I’d say “progression” in terms of the evolution of complex systems is the same thing as “history.” It doesn’t necessarily move in a straight line; sometimes developments are kind of surprising. Indeed, one reasonable definition of a complex system is that it should be capable of surprising an observer, at least sometimes. For instance, consider a star that’s been doing its thing quietly for a couple of billion years. After billions of years of being a bright and shiny star, it blows up, because it’s reached a major transition point as a complex system. By going supernova, it’s changed so much as to be unrecognizable. What was once a stable star has now become a rapidly expanding ball of dust and gas that emits more energy over the course of a few months than it did in its entire lifespan as a star — surprising, to say the least.

Continues in source In Search of the 5th Attractor – Jim Rutt – Medium

Alexander’s objectivity in life or quality – YouTube

via Alexander’s objectivity in life or quality – YouTube


“All of my life I’ve spent trying to learn how to produce living structure in the world. That means towns, streets, buildings, rooms, gardens, places which are themselves living or alive… depending on who you talk to, they’d say, ‘Well, this stuff Alexander’s been discovering is a lot of nonsense. There is no such thing as objectivity about life or quality.’ … They are simply mistaken.” Christopher Alexander This is a quote of Christopher Alexander which he made in San Jose, California, October of 1996, at The 1996 ACM Conference on Object-Oriented Programs, Systems, Languages and Applications (OOPSLA). See https://www.youtube.com/watch?v=98LdF… for the full talk. This is also the source of this video. For a full transcript of the talk go to: https://www.patternlanguage.com/archi… For recent developments regarding Alexanders work see: https://www.mdpi.com/2413-8851/3/3/96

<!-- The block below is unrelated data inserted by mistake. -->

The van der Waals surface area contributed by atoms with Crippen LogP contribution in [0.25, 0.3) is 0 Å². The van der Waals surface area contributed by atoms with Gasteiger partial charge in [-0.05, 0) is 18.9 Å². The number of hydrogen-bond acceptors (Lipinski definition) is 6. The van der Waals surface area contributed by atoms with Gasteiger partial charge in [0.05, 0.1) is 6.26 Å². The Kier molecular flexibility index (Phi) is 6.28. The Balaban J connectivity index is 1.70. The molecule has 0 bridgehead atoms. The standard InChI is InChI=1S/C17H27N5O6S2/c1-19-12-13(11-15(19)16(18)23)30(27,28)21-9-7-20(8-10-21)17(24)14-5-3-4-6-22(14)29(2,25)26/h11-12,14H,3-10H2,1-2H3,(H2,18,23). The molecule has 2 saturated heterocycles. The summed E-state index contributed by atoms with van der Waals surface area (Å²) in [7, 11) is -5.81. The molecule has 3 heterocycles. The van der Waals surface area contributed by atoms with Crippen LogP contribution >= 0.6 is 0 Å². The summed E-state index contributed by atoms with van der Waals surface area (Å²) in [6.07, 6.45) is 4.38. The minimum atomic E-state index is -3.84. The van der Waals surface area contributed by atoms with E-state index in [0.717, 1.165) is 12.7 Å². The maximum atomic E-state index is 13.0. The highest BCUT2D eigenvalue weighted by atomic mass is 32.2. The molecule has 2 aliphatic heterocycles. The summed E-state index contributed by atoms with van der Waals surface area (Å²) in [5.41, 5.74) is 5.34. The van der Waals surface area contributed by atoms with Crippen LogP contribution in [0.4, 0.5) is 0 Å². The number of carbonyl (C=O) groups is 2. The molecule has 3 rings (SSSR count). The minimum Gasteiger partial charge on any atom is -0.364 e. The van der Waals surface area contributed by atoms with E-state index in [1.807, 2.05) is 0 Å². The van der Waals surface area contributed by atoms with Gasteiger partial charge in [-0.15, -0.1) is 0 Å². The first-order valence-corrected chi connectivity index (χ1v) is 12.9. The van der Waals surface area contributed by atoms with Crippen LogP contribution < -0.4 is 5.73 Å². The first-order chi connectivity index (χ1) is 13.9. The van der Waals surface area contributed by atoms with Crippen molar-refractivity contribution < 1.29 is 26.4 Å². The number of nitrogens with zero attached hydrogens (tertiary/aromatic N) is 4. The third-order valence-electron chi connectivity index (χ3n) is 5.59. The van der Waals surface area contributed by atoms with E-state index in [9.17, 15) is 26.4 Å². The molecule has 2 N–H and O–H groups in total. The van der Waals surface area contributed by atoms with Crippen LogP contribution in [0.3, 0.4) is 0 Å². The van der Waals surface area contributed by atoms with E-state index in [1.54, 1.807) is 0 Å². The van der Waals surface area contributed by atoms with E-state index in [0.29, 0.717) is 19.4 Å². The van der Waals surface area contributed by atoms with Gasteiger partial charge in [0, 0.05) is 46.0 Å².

UKSS international conference 22 June 2020, Lancaster University – Systems Research in the Digital Age

UKSS annual conference

21st UKSS International Conference
Systems Research in the Digital Age

The UKSS is delighted to announce that the 21st UKSS International Conference will be held at Lancaster University on 22nd June 2020

The conference will be of particular interest to Systems practitioners and academics who are engaged in Systems research.

Digital technologies are continuing to revolutionise how organisations operate. The purpose of the conference is to highlight the contributions of current Systems research and the future of Systems thinking in the digital age. The conference should appeal to a wide range of consultancy and research topics, such as:

Culture, leisure and tourism
Environment and sustainability
Managing change
Organisational improvement
Policing and disaster management
Physical activity, health, well-being
Retail and high street decline